A handful of the requirements (community adoption, interface for management, no manual intervention for failover) were met by all options considered. We decided to rule out solutions that involve determining the master by configuring a floating/virtual IP, which would not work well in many modern cloud environments without jumping through some operational hoops. Additionally, we eliminated Corosync and Pacemaker since they were older products that required extra complexity and specialized knowledge.
We concluded that Stolon and Patroni both were good solutions. Their architectures are both easy to understand which is in no small part thanks to the fact that they offload all of the consensus heavy-lifting to etcd/consul. Adoption wise, they appear to be on equal footing, at least by the metric of Github stars, followers, and forks. There is also a good deal of documentation and sample configurations/scripts for both of them.
Ultimately we decided to choose Patroni because of its slightly simpler architecture and more modular approach to load balancing. Where Stolon requires you to use its own stolon-proxy nodes for load balancing, Patroni exposes health checks on the PostgreSQL nodes and lets you use Kubernetes, AWS ELB, HA Proxy, or another proxy solution to deal with load balancing. Where Stolon requires an additional layer of standalone sentinel and proxy services, Patroni is able to offer the same HA guarantees with “bots” on the PostgreSQL instances communicating with an etcd cluster.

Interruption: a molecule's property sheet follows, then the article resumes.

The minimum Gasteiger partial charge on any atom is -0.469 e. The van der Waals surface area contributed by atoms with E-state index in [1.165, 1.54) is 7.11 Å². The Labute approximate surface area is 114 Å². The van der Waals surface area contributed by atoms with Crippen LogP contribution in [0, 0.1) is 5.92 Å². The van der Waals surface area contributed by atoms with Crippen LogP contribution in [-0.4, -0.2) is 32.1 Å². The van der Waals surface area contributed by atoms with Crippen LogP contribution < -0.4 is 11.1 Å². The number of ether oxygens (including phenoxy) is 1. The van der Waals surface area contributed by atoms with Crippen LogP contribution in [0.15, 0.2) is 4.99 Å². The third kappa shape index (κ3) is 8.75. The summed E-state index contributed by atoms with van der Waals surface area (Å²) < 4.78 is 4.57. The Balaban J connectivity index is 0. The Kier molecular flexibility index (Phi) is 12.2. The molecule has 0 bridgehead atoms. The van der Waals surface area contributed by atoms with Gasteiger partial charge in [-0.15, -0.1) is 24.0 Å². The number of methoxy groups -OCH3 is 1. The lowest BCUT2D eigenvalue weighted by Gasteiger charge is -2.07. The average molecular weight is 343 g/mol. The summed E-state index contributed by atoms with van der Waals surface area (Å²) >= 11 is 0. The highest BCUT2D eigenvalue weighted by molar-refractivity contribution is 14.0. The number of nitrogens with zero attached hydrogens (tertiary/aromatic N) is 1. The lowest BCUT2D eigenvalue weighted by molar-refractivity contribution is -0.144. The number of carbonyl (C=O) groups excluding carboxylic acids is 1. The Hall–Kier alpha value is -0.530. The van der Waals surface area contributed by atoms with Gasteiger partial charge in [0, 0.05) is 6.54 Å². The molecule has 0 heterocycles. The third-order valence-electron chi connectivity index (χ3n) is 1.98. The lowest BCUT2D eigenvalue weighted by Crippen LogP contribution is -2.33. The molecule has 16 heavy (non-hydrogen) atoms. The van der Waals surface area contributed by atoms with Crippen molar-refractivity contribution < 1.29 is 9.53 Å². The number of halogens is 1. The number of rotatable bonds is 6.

Getting started with Patroni
The core architecture of Patroni looks like this:
Each PostgreSQL node has a Patroni bot deployed on it. The bots are capable both of managing the PostgreSQL database and updating the distributed consensus system (etcd in this case although Zookeeper, Consul, and the Kubernetes API, which is backed by etcd, are also perfectly fine options). Etcd must be deployed in an HA fashion that allows its individual nodes to reach a quorum about the state of the cluster. This requires a minimum deployment of 3 etcd nodes.